Mk II Oliver Tiger Cub

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Here we see an Oliver Tiger Cub Mk II, circa 1976. Serial number, as stamped on the far lug is in the mid 900's and stamped on the visible lug are the letters "MOD", indicating this engine was factory re-worked for extra RPM. Definitely not a factory mod is the compression screw, and I mean screw! Why do people do these things? The thread for the real Cub screw is 1/4-32 - nominally a glow plus thread, but I'd suspect the factory used the "Model Engineer" series which have a 55 degree included angle thread, while glow plugs are 60 degrees. The monstrosity in the head is neither 32TPI, nor 1/4".

Fortunately, I had what I mistakenly thought was a Mk I Cub to copy the replacement comp screw from. Stan Pilgrim put me right here, pointing out what I actually had is an earlt Mk II (more on that later). Running a 1/4-32 (ME) tap thru the butchered head thread did an acceptable job of cleaning it up. Quite aside from its size, the screw design is interesting. It is hollowed out by drilling 1/8" and the bearing face of the contrapiston is cone shaped so thrust is taken on the inner rim of the hole! The thread was screw cut to a firm, shake-free fit in the restored head thread. The Ball on the top was produced using a form tool which was ground using a cone shaped wheel in the trusty Dremal tool.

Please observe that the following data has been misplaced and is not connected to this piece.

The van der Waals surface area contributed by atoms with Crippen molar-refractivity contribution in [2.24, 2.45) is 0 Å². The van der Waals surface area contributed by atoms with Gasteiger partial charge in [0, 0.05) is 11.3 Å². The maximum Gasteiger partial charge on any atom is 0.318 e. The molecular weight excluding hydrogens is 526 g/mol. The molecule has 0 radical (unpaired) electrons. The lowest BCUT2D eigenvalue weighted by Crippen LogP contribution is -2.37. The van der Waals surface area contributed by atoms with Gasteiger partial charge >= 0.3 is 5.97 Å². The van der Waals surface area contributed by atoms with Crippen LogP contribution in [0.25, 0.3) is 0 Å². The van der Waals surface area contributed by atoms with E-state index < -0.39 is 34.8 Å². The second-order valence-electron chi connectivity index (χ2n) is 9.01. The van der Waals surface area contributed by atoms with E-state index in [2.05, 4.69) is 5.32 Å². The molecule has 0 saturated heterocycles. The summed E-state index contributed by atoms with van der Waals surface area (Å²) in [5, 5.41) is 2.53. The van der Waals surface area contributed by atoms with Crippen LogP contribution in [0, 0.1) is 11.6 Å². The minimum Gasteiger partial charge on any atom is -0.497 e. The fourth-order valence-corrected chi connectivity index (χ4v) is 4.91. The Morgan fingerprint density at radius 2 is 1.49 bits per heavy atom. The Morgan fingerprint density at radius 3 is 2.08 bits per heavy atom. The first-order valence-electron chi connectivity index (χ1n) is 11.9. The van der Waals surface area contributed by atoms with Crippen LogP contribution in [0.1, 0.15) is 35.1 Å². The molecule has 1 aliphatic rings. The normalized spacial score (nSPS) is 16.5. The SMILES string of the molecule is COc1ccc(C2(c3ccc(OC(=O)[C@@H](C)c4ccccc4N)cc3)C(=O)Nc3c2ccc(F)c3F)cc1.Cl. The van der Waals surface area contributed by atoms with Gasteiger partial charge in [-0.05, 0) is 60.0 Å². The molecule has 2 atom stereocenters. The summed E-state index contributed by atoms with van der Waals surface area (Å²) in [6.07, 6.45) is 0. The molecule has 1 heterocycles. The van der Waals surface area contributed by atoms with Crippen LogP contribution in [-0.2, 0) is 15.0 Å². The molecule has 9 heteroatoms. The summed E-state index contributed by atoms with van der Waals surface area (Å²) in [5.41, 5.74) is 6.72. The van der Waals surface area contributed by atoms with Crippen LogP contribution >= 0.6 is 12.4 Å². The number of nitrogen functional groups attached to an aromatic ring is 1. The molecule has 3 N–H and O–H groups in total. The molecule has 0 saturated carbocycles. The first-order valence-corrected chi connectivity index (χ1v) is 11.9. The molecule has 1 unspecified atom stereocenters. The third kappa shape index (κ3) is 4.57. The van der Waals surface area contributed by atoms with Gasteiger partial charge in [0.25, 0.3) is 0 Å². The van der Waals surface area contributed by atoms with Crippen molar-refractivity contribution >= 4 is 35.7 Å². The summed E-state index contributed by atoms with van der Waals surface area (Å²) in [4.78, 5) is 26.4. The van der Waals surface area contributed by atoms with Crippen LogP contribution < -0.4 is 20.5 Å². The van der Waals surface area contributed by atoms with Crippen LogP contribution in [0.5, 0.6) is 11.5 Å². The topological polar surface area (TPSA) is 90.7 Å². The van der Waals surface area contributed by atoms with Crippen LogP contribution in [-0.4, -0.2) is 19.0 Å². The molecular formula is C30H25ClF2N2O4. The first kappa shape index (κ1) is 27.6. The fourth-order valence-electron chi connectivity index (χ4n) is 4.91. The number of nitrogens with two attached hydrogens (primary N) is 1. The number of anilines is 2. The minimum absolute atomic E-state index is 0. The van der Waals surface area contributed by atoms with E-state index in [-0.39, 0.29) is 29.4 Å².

And for comparison, here is my earlier Tiger Cub Mk II showing signs of having been owned by a young teenager (me!) with no regard for anything but use. There are cosmetic differences in the shape of the cooling fins and prop driver "spool", plus some crankcase differences. I had the distinct impression that the MK II case was sand cast, while the MK I appears to be a bead blasted die casting. Like the Mk II above, this is a factory "MOD" engine whose serial number in in the mid 300's.

MK I Cub (Quite rare)

Will the real MkI Cub please stand up? Here is the genuine article, circa 1954 from Stan Pilgrims massive 1.5cc diesel colelction. The case is actually a 2.5 casting. The engine has the same stroke as the larger engine, but a reduced bore.


Oliver Cubs - various

To finish off, here is the pride of Cubs under Stan's protection. Note the rear exhaust on the engine at the far right and the cast exhaust collector ring (available as an option) on the one with the black head.



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